MT1-Sp10-v4 - Name________________________...

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Unformatted text preview: Name________________________ GSI________________ Chemistry 4B, Spring 2010 Name: February 12, 2010 (50 min., closed book) SID: GSI: Section: Write your name and that of your GSI on all 7 pages of the exam. Equations, constants, and data are provided below. In order to maximize your score on the exam: Do the questions you know how to do first. Circle your final answer. Go back and spend more time on the questions you find more challenging. Budget your time carefully ‐ don't spend too much time on one problem. Show all work for which you want credit and don't forget to include units. For the explanation sections, try keep your answers brief as well as complete. Topic Question Page Points Score ICP‐AES of Cigarettes Q1‐4 2 20 ICP‐AES of Cigarettes Q5‐7 3 20 HPLC of Vanillin Q8 4 5 HPLC of Vanillin Q9‐12 5 25 EDTA Q13‐18 7 30 Useful Equations and Constants: % % pH = ‐ log[H3O+] % ∆ % pX = ‐ log X Constants: E = h N0 = 6.02214 x 1023 mol‐1 = c kb = 1.380 × 10‐23 J K‐1 ∗ ∗ ∆ h = 6.62607 × 10‐34 J s Analytemobile ⇌ Anlaytestationary K = Cs/Cm 16 me = 9.101939 × 10‐31 kg c = 2.99792 × 108 m s‐1 1 nm = 10‐9 m = 10‐6 Page 1 of 7 Name________________________ GSI________________ ICP‐AES of Cigarette Ash Calibration Curves for Metals in Cigarette Ash Intensity of Emission 6.00E+04 y = 91270x + 4608.7 R² = 0.9995 5.00E+04 4.00E+04 y = 68035x + 4304.3 R² = 0.9982 3.00E+04 Cu 2.00E+04 Zn 1.00E+04 0.00E+00 0 0.1 0.2 0.3 0.4 0.5 0.6 0.7 0.8 ppm (mg/L) ICP‐AES Instrument Setup Copper (Cu) Zinc (Zn) Detected wavelength (nm) 324.754 213.856 Cigarette ash was tested for the presence of heavy metals using ICP‐AES. A cigarette was lit and allowed to smolder for several minutes. A mass of 0.1054 g of ash was collected and dissolved in 2 mL of concentrated nitric acid, HNO3. The solution was filtered and then transferred to a 25.00 mL volumetric flask and diluted to the mark with distilled water. A series of metal standards were prepared and the response to ICP‐AES was collected. Data for the standards is shown above. 1) The cigarette unknown had an emission intensity of 1.631 × 105 for copper. What is the concentration of copper in the final solution of the cigarette ash? 2) What is the amount of copper (g) per gram of ash? 3) The calibration curve was made from a purchased standard solution with a Cu2+(aq) concentration of 100.0 ppm ± 1%. What is the concentration of a solution 0.500 mL (±0.006mL) of standard diluted to a final volume of 100.00mL (±0.08mL)? Include associated uncertainty. 4) Do you trust the value you calculated for the concentration of copper in the ash solution? Why or why not? Page 2 of 7 Name________________________ GSI________________ 5) ICP‐AES detects emission of light from atoms and ions heated to extremely high temperatures in a plasma. Shown below are two electronic energy levels for copper for the detected wavelength. Sketch the energy levels for zinc for the detected wavelength. (No rigorous calculations are needed.) E* E Energy levels for Cu Energy levels for Zn 6) This experiment does not have equal sensitivity for the metals. a) What is the relative sensitivity of the Cu and Zn? b) Explain why the sensitivity for Zn is different than for Cu over the same concentration range. (Assume they have the same degeneracy ratio.) 7) At high concentrations the detected emission from Cu actually decreases, data shown below. Explain why this happens. Intensity of Emission Observed AES Signal for Cu at 324.754 nm 2.50E+05 2.00E+05 1.50E+05 1.00E+05 5.00E+04 0.00E+00 0 20 40 60 80 ppm (mg/L) Page 3 of 7 Name__________ ______________ GSI________________ HPLC Analysis of Vanilla The main flavoring in vanilla is a compound called vanillin. Su rprise! Ortho‐vanillin or o‐vanillin is a structural isomer of vanillin. Structural isomers have the sam e chemical fo ormula but the atoms are connected differently. The structures of both compounds are shown below. HO O HO O O O vanillin o-vanillin Vanilla tastes and smells delicious so it is often used as a flavo ring. In contrast o‐vanillin does not have a pleasant aroma and is harmful if ingested. A student in Chem 4B wanted to determine if the inexpensive vanilla purchased in Mexico contained both com pounds so she performed an HPLC analysis of the Mexican vanilla. Vanilla and o‐vanillin are both sensitive to UV light. The UV s pectra of the compounds are shown below. 8) Which wavelength would you chose for detection as the compounds elute from the HPLC column? Why would you choose that wavelength? Page 4 of 7 Name________________________ GSI________________ In order to optimize the HPLC separation of the compounds, known standards were used. The stationary phase was C18 modified silica. This means that the silica particles have long hydrocarbon chains attached to them. The mobile phase is a mixture of methanol and water. H3C OH Mobile Phase: methanol SiO2 Stationary Phase: C18‐silica Two chromatograms with different run times are shown on the next page for different mixtures of the mobile phase. The peak at 4 minutes is due to an unretained solute. Vanillin exits the column first, then o‐vanillin. 9) Calculate the resolution for both chromatograms. a) Resolution for 90% methanol: 10% water b) Resolution for 30% methanol: 70% water 10) Which separation is more successful? 11) Based on the data for the vanillin, which experiment represents a larger number of theoretical plates for the column? 12) The first sample to exit the HPLC column is vanillin. Why does changing the ratio of methanol to water change the separation? Page 5 of 7 Name________________________ GSI________________ 90% Methanol and 10% water UV Absorbance at fixed wavelength 12.00 10.00 8.00 6.00 4.00 2.00 0.00 3.00 4.00 5.00 6.00 7.00 8.00 9.00 10.00 11.00 12.00 time (minutes) 30% Methanol and 70% water UV Absorbance at fixed wavelength 12.00 10.00 8.00 6.00 4.00 2.00 0.00 0.00 5.00 10.00 15.00 20.00 25.00 30.00 time (minutes) Page 6 of 7 Name________________________ GSI________________ H O EDTA O H H H H C H C O H H pKa1 = 0.0 O C C N C H pKa2 = 1.5 H C N C C O pKa3 = 2.0 H H H HH H C pKa4 = 2.69 O pKa5 = 6.13 H C O pKa6 = 10.37 O H In lab you used EDTA to complex to Co(II) ions in solution. The EDTA solution was in an ammonium acetate (NH4+CH3COO‐) solution at a pH of 7.5. 13) In the structure above, draw an X over all the hydrogens that would be lost at a pH of 7.5. In lab you used the method of back titration to determine the concentration of Co(II) in your unknown after the cobalt was separated from copper in an anion‐exchange column. An excess of EDTA was added to the samples, then the titration was completed with the addition of 9.180 mg/mL Co(II) standard. Data for the reference and unknown titrations are shown below. Sample Volume (mL) of standard Co2+(aq) to reach endpoint Color at endpoint Reference Trial #1 Trial #2 Trial #3 Trial #4 11.74 15.36 15.37 15.31 12.80 blue blue blue blue blue 14) Because it took more titrant to reach the endpoint for the unknown, the unknown has more Co than the reference sample. 15) Trial #4 is so different from the other samples, the data should be discarded. No other reason is required. 16) There is good precision between Trials 1‐3. TRUE FALSE TRUE FALSE TRUE FALSE 17) All the samples contained the same initial moles of EDTA. TRUE FALSE Determine if the statements below are true or false. Circle your answer. Hannah, a Chem 4B student, thinks that for Trial #4 the sample preparation was the problem. She thinks that the copper and the cobalt did not separate well using chromatography. She thinks that the presence of copper and cobalt could have led to the lower volume of titrant required. 18) Do you agree with Hannah’s assessment? Why or Why not? Page 7 of 7 ...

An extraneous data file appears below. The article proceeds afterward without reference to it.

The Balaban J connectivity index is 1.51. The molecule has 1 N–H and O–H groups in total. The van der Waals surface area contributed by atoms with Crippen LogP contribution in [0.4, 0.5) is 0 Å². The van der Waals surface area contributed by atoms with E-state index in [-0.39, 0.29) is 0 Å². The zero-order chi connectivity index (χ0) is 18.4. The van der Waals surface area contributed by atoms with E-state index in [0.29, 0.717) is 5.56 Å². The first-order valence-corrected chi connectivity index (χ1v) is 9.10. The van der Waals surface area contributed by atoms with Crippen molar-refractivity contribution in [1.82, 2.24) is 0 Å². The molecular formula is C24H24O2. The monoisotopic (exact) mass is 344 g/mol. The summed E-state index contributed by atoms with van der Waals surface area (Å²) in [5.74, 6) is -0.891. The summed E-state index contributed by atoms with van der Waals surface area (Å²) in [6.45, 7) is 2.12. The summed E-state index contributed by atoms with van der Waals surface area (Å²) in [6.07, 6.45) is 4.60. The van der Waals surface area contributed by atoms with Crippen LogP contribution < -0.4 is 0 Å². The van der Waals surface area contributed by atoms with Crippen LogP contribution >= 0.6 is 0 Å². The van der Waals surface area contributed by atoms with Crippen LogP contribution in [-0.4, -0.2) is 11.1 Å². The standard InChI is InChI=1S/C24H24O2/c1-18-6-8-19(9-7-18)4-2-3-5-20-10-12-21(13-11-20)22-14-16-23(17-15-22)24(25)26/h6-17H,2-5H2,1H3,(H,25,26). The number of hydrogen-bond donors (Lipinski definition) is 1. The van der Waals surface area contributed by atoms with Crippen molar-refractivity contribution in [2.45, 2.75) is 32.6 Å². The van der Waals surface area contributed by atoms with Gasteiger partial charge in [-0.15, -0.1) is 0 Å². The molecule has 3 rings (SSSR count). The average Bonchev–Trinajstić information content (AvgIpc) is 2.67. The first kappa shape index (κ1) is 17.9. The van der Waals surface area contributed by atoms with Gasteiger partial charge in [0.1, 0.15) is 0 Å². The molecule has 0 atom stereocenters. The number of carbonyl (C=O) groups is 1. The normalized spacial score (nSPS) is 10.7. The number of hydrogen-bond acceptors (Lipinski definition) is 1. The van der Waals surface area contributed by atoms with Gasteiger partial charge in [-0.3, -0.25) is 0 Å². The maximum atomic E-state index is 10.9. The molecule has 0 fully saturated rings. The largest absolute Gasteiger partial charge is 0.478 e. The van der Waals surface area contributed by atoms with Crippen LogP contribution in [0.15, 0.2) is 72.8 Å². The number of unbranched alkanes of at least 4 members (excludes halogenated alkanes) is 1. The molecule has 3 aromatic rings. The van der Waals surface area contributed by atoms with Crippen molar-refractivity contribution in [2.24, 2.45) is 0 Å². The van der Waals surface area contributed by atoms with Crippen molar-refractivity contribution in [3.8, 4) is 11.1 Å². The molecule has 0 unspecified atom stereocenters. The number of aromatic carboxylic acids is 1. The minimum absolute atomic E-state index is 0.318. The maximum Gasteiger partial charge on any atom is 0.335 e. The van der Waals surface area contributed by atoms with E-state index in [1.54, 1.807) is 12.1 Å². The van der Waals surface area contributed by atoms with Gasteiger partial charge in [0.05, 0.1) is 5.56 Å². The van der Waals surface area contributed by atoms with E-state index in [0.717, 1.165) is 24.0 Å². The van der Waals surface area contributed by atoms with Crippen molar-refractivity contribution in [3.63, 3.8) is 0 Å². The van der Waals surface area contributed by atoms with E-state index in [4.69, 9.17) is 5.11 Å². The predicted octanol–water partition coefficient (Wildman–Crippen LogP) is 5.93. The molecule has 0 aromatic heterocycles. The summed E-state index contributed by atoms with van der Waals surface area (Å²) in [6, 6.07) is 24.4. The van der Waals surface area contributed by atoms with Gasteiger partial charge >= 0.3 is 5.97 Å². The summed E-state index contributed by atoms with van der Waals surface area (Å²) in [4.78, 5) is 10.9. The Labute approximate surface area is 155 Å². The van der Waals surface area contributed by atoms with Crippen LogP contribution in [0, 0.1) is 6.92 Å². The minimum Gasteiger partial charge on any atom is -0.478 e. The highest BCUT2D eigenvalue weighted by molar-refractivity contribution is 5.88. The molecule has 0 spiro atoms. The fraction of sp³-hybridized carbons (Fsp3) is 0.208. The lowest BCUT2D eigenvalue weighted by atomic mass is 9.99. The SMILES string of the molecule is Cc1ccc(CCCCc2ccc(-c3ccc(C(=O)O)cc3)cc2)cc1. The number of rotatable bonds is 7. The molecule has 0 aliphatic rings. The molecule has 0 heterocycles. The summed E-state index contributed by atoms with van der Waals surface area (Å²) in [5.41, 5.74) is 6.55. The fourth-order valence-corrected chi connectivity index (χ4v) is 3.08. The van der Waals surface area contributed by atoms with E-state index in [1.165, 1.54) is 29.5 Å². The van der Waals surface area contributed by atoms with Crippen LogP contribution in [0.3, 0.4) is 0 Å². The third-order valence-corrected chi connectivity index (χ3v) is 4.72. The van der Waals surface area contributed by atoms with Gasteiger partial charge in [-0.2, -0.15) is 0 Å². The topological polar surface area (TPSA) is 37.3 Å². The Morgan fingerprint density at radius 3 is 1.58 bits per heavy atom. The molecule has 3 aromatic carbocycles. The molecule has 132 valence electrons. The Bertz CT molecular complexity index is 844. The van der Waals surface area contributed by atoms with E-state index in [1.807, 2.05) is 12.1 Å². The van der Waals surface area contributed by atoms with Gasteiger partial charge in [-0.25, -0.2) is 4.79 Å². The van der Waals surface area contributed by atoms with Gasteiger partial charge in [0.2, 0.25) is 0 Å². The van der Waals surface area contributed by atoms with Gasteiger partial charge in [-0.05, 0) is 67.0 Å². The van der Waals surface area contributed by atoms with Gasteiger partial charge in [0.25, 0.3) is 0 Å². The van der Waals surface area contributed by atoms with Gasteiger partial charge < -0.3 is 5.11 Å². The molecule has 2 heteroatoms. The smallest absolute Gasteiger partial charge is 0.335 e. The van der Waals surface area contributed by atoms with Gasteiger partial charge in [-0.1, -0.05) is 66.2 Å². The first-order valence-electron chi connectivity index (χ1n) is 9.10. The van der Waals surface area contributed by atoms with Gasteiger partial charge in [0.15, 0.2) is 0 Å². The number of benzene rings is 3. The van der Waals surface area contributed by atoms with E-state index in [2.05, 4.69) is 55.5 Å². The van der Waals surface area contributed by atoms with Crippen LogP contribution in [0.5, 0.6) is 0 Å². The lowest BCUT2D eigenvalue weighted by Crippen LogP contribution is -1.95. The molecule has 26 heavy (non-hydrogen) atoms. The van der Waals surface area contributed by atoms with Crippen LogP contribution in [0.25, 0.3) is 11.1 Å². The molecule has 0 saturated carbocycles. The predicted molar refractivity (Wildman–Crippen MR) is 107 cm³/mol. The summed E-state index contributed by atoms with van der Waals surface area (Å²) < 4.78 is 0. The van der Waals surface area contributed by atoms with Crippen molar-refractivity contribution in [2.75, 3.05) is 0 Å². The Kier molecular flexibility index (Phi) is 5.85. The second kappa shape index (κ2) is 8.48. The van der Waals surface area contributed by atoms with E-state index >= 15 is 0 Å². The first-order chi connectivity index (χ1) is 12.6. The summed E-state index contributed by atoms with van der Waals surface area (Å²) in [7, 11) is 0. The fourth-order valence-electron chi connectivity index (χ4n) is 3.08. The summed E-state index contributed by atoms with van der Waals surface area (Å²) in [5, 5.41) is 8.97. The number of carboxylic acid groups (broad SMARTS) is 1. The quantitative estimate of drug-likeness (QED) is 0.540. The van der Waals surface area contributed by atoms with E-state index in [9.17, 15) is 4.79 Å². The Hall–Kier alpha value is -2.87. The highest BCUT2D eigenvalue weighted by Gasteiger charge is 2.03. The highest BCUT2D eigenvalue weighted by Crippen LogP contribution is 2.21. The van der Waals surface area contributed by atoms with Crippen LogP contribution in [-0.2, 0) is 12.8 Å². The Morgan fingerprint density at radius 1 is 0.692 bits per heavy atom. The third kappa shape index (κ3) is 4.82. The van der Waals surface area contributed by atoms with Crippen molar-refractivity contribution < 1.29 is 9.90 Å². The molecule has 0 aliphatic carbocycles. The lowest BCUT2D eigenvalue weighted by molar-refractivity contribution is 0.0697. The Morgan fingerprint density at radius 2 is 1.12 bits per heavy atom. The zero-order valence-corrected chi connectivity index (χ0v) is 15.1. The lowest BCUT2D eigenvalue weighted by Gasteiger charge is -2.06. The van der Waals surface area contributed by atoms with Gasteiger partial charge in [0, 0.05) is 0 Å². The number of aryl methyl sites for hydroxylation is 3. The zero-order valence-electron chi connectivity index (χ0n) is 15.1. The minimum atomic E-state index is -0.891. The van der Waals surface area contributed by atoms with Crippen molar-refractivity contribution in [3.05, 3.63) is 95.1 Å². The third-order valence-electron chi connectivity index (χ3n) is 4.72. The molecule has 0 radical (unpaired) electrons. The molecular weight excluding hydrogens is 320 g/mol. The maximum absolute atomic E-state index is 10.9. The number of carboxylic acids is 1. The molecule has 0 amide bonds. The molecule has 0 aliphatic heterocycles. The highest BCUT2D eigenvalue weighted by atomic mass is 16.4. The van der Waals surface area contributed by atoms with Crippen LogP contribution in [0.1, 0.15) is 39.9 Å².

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This note was uploaded on 03/16/2012 for the course MATH 1B taught by Professor Reshetiken during the Spring '08 term at University of California, Berkeley.